How Ed Chavis Became Augusta’s Biggest Loser

(Editor’s note – Last year, we began following the experiences of Ed Chavis, associate pastor at Lumpkin Road Baptist Church in Augusta, Georgia, as he worked to get his weight down as part of a local version of television’s “The Biggest Loser.” This is the last part of the story.)

On May 16, my involvement with the Augus­ta’s Biggest Loser competition came to an end. The male and female with the highest per­centage of weight loss were declared the winners during our local finale, which our local NBC af­filiate videotaped for broadcast in the timeslot immediately preceding “The Biggest Loser” fi­nale. It was revealed at the finale that I had lost over 143 pounds, setting a record for the high­est percentage of weight loss by any competitor in the three years of the program. My starting weight was 342.8 pounds; my final weight was 199.4 pounds. My waist measurement went from 59 inches down to 34 inches; my wed­ding ring now fits on my middle fin­ger, and my shoe size even decreased by a size and a half.

For the next year, I will be in a maintenance plan, designed to help me keep my weight at a level that I can sustain comfortably. It’s been a unique experience adding some foods back to my diet that I have not been allowed to eat for the past six months. For me, banning some foods was easier than trying to find that place of moderation.

During the past six months, I have had some opportunities to share the things I have learned with others who have been struggling with their weight. Some of them only need to lose a little; others need to lose in ex­cess of 200 pounds. Regardless of where they are on their journey, I give everyone the same basic tips:

1. While the debate rages on between those who advocate a low-carbohydrate diet and a low-fat diet, it was my experience that my weight loss was almost entirely dependent on how many servings of carbs I had in a given day. My diet consisted primarily of lean meats like chicken and turkey (white meat only of both), vegetables, and fruits. We avoided red meat as well as fatty meats like ham and other cuts of pork. A low-carb diet also means eliminating things such as potatoes, pasta, rice, processed foods, sugar, white breads, and all fried foods.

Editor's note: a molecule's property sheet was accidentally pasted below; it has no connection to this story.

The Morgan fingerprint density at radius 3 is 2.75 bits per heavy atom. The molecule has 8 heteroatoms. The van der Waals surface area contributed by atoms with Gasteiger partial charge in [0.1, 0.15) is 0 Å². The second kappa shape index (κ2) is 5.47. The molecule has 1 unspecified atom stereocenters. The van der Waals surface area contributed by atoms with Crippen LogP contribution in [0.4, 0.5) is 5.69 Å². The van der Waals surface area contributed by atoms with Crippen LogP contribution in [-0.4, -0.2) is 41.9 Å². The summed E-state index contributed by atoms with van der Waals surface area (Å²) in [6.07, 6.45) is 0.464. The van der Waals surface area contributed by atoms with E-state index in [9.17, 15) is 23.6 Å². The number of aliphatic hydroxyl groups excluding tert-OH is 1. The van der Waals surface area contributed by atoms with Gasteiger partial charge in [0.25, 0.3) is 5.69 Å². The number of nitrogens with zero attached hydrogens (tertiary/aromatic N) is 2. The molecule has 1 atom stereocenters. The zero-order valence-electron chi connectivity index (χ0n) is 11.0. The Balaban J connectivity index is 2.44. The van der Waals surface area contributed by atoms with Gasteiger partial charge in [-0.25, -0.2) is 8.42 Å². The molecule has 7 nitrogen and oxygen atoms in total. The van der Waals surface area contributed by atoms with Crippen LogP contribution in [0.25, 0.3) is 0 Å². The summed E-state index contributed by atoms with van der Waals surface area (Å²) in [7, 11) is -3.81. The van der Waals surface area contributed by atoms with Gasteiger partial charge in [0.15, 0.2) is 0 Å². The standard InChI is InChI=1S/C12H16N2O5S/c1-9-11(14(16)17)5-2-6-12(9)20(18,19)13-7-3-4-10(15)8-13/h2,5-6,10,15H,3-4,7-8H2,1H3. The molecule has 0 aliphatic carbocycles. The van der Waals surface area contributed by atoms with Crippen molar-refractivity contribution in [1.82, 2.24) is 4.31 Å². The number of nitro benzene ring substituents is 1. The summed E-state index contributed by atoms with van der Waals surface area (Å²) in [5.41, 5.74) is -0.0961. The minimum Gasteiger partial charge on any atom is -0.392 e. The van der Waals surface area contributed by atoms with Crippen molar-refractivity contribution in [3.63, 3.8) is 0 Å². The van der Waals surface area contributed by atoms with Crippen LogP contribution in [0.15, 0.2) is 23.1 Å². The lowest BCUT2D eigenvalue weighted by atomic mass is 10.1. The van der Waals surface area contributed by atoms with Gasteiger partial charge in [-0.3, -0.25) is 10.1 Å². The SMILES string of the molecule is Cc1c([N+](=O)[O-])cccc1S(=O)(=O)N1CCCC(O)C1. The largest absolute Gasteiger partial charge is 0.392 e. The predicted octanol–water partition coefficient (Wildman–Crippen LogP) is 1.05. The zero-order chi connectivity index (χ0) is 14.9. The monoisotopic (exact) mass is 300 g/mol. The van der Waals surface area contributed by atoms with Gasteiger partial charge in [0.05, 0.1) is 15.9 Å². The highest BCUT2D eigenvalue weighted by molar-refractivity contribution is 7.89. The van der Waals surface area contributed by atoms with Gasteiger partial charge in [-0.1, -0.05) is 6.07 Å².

2. The body needs a certain amount of sodi­um, but it occurs naturally in so many foods that any salt added to food will push a dieter over the limit. Excessive sodium causes water re­tention, decreased kidney function, and all sorts of other unpleasant side effects.

3. Most overweight people do not drink nearly enough water. The rule of thumb is to take your current weight, divide by two, and that number is the number of ounces of water one should drink each day. A 250-pound man should be drinking about a gallon of water per day.

4. Exercise is an important part of the equation. Three days a week we had a trainer coach us through calisthenics, lightweight training, and other exercises. On the other days, we worked out by ourselves on treadmills, elliptical train­ers, and other machines. Although I continue to have access to the gym, I also run in my neigh­borhood and work out with a fitness video that has a routine similar to what we did during the competition. I continue to work out about an hour a day, five to six days a week. If that sounds too intense, simply walking will go a long way towards getting fit. Our trainer instructed us to get a pedometer and make sure we walked at least 10,000 steps per day (about five miles). After dinner each night, I would see how many steps I had taken that day and make up the bal­ance by walking around a store, mall, or track.

These are just some of the practical aspects of successful weight loss – there are other com­ponents, such as recognizing that our bodies are the temple of the Holy Spirit, and that main­taining a healthy body is an act of obedience. Another important key to success is building a support team for encouragement and account­ability — my church family was as important in this area as my teammates in the competition.

I remain committed to a healthy lifestyle, and I am motivated not only by my own goals, but by my desire to help others with their jour­ney. As a lifelong pizza and burger addict, I can honestly say that anyone can have victory in this area if they have the knowledge, the mo­tivation, and the encouragement of others to stick with it.

Ed continues to write about his weight-loss jour­ney at